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What Counts as Time Worked under the FLSA?

Defining "hours worked" is one of the more confusing and fought-over intricacies of the FLSA.
  • Mar 23, 2012
  • Staff
  • Fair Labor Standards Act

Many employees and employees do not understand the intricacies of the Fair Labor Standards Act (FLSA). One of the most confusing and contentious issues is what counts as “hours worked” for an employee. While many believe that being clocked in is the only time an employee should be compensated for, this is not always the case. Working hours usually take place at an employer's premises, on duty or at a prescribed work place, but there are other situations where employees may be compensated for performing actions outside of these traditional boundaries.

An employee is most often compensated for activities performed while being “clocked in.” There are little-known extensions of this concept that may shed light on unjust compensation by many employers. For example, being engaged to wait (the DOL example is a secretary reading a book while waiting for a dictation) counts as work hours, even though the waiting period is not technically work-related. Further, although travel time is not usually considered compensable, it is when an employer requires an employee to perform work-related duties while commuting, when the vehicle is not a vehicle not normally used for commuting, when an employee must incur extensive costs during the drive, or if they must take a different route. Although meals (if completely relieved from duty) are frequently not compensated, short breaks throughout the workday usually are.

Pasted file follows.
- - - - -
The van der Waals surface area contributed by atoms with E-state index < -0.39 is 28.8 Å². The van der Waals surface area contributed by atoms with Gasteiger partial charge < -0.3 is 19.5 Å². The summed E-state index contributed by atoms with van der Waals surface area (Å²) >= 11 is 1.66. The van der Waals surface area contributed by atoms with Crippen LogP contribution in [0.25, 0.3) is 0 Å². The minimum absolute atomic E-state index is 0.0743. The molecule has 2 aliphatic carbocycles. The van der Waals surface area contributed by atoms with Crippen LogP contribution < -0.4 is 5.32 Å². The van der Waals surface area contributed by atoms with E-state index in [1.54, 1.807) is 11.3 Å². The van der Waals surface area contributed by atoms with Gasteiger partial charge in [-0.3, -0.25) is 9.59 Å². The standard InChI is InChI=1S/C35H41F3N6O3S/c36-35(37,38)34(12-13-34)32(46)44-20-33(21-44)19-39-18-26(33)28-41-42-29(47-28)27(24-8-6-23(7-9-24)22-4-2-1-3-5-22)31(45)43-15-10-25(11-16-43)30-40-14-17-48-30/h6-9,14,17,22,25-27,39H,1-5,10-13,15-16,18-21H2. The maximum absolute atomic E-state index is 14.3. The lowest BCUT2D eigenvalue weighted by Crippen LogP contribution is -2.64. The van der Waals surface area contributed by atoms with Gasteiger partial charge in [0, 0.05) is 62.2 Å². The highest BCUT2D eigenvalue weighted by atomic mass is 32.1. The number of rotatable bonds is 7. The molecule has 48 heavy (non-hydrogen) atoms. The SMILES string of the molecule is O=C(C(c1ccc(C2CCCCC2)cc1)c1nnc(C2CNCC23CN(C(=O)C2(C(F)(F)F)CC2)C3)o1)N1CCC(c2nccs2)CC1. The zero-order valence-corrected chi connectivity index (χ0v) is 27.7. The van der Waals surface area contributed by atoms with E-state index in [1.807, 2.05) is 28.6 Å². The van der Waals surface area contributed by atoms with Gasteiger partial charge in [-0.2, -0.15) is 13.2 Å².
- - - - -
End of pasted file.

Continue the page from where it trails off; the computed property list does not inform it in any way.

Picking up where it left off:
In addition, employees may be eligible to receive compensation for off-the-clock work which may be done outside of the traditional workplace. There are many details and special circumstances, but some examples are:

  • Working through meals (must be removed from work-related activities)
  • Doing job-related paperwork at home
  • Making/responding to job-related telephone calls or emails
  • Maintaining/cleaning equipment before or after your shift
  • Staying late without recording the time (working “off-the-clock”)
  • Making work-related bank deposits (or other job-related activities) before or after your shift

Since there are many exceptions and intricacies in the FLSA and other labor laws, the U.S. Department of Labor (DOL) produces an Hours Worked Fact Sheet which outlines what is considered “hours worked.” In addition, it provides an FLSA hours worked advisor which is an interactive tool that aids employees in calculating the hours they should be compensated for. If you are performing any of the aforementioned activities or ones discovered with the interactive tool but are not being fairly compensated for them, you may be entitled to legal recourse. To find out if you may be eligible to file a lawsuit to try to recover fair compensation, contact an experienced FLSA attorney to receive a free consultation.